Obstruction of a Federal Criminal Investigation Law - 18 U.S. C. § 1510
Federal law not only prohibits certain types of activities but also legally protects the investigation of such crimes.
If you interfere with an investigation in an attempt to hinder it, particularly by bribing a witness or alerting a financial or insurance client of a government subpoena of someone's records, you may be indicted right along with that person on the grounds of obstruction of criminal investigations.
Section 1510 of Title 18 of the United States Code describes the federal offense of interfering with, obstructing, or frustrating a criminal investigation by bribery.
The bribery distinction is essential to understand the behavior covered by 18 U.S. Code § 1510, as federal laws have separate provisions covering other ways to accomplish the same obstruction of justice.
This federal law prohibits anyone from preventing a witness or victim from reporting a crime or cooperating with law enforcement agencies.
In other words, it's illegal to bribe somebody to delay or prevent them from giving information to law enforcement concerning an alleged crime.
For example, making a financial offer to a witness or victim to remain silent could be considered an obstruction of a criminal investigation.
However, to convict someone of obstruction of justice, a federal prosecutor will have to show the defendant acted with a specific intent to obstruct the course of a criminal investigation.
If convicted, the legal penalty for interfering with a witness or victim in a criminal investigation is up to five years in federal prison.
Our Los Angeles criminal defense lawyers will take a closer look at the relevant federal obstruction laws below.
What Constitutes Obstruction of Criminal Investigations?
As described in 18 U.S.C. 1510, obstruction of criminal investigations is a specific form of obstruction of justice that prevents witnesses from giving information to investigators or alerting potential suspects that their records are being looked at. This form of obstruction falls into different categories:
- A person's use of any form of bribery to "obstruct, delay, or prevent" any witness from communicating information to a government investigator regarding a crime; or
- A financial institution or insurance provider notifies a person that government investigators have subpoenaed their records or informs them what information was given to investigators.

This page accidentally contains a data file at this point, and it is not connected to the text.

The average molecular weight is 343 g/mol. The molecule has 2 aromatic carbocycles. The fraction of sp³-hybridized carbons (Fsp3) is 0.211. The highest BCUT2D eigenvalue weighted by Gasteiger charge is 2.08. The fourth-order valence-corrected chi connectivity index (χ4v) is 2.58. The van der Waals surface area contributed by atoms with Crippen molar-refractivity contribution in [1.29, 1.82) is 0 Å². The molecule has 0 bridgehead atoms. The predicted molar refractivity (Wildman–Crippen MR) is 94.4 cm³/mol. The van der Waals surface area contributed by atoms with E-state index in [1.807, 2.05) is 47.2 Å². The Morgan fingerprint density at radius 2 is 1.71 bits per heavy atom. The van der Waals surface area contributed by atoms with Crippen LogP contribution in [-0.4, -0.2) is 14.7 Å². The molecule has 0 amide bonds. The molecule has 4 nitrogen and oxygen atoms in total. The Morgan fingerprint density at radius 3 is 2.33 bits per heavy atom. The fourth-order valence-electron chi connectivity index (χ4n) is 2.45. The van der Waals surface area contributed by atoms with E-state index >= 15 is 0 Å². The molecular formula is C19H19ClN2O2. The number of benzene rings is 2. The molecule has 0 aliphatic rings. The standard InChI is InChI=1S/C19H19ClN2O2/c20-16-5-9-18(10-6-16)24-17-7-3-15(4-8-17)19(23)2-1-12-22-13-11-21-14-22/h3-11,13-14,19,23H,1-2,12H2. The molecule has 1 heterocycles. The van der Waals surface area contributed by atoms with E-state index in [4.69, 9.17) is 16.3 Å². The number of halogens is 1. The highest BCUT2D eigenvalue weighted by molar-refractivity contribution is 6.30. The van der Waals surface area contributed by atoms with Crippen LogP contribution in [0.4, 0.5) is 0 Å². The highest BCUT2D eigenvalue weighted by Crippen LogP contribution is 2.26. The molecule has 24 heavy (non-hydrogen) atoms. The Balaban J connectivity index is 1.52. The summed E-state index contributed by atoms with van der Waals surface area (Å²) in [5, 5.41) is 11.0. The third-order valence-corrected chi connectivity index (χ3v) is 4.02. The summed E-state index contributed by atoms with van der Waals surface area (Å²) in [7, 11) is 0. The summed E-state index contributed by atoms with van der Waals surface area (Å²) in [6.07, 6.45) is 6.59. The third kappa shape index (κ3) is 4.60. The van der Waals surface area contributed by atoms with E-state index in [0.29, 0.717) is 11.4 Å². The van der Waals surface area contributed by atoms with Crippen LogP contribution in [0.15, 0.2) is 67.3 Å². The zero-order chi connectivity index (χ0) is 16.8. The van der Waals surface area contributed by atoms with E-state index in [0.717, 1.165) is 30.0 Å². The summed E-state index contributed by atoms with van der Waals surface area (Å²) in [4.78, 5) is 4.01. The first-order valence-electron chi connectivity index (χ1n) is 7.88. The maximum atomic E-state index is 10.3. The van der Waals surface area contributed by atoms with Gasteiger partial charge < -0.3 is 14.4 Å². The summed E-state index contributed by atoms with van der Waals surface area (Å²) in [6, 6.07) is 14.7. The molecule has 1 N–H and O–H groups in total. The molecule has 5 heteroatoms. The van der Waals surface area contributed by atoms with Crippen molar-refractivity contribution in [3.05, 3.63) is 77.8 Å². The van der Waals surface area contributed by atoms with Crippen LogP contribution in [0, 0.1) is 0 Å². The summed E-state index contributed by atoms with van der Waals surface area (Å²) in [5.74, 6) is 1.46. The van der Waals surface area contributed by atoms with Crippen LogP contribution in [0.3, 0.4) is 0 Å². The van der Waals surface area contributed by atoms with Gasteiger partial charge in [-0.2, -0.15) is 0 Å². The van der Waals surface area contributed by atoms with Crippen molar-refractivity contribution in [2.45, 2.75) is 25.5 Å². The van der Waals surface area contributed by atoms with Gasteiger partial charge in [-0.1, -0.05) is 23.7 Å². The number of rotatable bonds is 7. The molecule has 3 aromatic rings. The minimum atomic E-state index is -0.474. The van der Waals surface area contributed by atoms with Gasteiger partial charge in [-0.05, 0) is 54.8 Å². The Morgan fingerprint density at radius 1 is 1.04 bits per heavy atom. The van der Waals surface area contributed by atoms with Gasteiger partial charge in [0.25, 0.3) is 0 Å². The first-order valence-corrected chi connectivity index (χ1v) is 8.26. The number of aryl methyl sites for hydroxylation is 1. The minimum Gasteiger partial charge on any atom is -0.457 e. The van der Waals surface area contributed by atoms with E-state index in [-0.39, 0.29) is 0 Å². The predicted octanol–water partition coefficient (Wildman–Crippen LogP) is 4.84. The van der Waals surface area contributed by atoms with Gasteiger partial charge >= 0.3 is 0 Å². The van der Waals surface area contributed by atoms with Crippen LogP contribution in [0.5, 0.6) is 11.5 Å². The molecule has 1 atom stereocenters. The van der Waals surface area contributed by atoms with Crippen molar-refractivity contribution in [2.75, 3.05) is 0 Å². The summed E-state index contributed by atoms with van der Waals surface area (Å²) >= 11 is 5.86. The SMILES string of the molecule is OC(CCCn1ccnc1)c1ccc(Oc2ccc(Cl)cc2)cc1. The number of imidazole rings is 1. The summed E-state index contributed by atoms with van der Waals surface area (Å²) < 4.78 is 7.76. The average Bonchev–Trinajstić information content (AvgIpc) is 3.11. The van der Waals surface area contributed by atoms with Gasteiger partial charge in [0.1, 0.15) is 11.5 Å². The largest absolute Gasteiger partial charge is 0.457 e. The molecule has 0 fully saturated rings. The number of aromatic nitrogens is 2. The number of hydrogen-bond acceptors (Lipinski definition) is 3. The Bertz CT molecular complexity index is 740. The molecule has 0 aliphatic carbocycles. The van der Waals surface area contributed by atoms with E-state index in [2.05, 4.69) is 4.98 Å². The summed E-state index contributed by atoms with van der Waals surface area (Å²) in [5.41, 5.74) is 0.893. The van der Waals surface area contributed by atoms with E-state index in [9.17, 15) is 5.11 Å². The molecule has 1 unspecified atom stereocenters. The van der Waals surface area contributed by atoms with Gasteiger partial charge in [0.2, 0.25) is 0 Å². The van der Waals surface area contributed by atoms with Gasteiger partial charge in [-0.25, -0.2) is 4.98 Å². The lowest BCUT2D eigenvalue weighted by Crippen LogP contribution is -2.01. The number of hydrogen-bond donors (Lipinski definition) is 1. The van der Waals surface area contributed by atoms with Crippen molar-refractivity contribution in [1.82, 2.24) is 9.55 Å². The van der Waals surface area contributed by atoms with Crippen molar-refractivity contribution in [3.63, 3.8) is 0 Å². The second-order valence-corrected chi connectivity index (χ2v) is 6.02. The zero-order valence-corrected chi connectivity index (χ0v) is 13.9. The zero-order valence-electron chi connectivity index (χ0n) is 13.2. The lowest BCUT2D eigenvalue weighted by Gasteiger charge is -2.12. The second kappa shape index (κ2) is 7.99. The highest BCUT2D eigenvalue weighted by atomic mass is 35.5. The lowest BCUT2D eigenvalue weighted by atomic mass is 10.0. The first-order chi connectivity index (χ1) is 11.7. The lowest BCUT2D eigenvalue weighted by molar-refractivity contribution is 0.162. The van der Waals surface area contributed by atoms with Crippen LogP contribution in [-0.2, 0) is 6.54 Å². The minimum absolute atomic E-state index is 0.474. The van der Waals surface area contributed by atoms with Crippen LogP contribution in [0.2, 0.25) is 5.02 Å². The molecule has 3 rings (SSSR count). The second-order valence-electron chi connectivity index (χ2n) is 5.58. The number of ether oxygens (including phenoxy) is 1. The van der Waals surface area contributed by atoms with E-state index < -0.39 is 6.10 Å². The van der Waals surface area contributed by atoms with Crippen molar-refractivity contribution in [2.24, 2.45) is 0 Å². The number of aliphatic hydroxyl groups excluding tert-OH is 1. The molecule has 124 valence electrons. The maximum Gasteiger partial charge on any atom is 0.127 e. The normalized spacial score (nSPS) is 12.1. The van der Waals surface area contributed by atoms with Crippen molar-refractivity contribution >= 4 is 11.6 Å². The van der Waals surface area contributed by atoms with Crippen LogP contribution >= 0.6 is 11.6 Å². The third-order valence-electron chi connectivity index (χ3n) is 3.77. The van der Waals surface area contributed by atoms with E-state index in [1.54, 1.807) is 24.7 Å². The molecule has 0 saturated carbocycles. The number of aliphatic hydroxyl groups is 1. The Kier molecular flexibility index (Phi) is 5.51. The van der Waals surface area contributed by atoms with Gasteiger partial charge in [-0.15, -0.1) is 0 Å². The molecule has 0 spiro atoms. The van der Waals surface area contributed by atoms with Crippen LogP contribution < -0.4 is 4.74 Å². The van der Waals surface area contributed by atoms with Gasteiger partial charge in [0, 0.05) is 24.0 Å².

Obstructing justice is generally described as hindering or preventing law enforcement from getting evidence about a crime.
The crime of obstruction using bribery requires proof the defendant offered or paid a bribe to someone with the intent to obstruct justice.
Simply put, 18 U.S.C. § 1510 requires proof of the defendant's knowledge that the intended recipient of the witness information is a federal investigator, even if the information intended to suppress was already received.
If the defendant reasonably believed the bribe would accomplish its intended purpose, even if they are mistaken, the federal crime of obstruction using bribery is complete.
On a similar note, a defendant's effort to obstruct justice doesn't have to succeed. The witness or victim could accept the bribe payment and report the information to law enforcement.
Just the attempt to suppress information that was to be transmitted to federal investigators can lead to a conviction for violating 18 U.S.C. § 1510.
This law also applies to information sent to federal investigators before, during, and after a judicial proceeding has been initiated.
What Are Some Examples?
- Example 1: A person under investigation for a federal crime attempts to "buy" the silence of a witness by offering money or favors in exchange for not telling law enforcement what they know;
- Example 2: A person being investigated attempts to bribe a witness to delay giving their testimony to prosecutors so that the suspect has time to prepare an alibi or get rid of the evidence;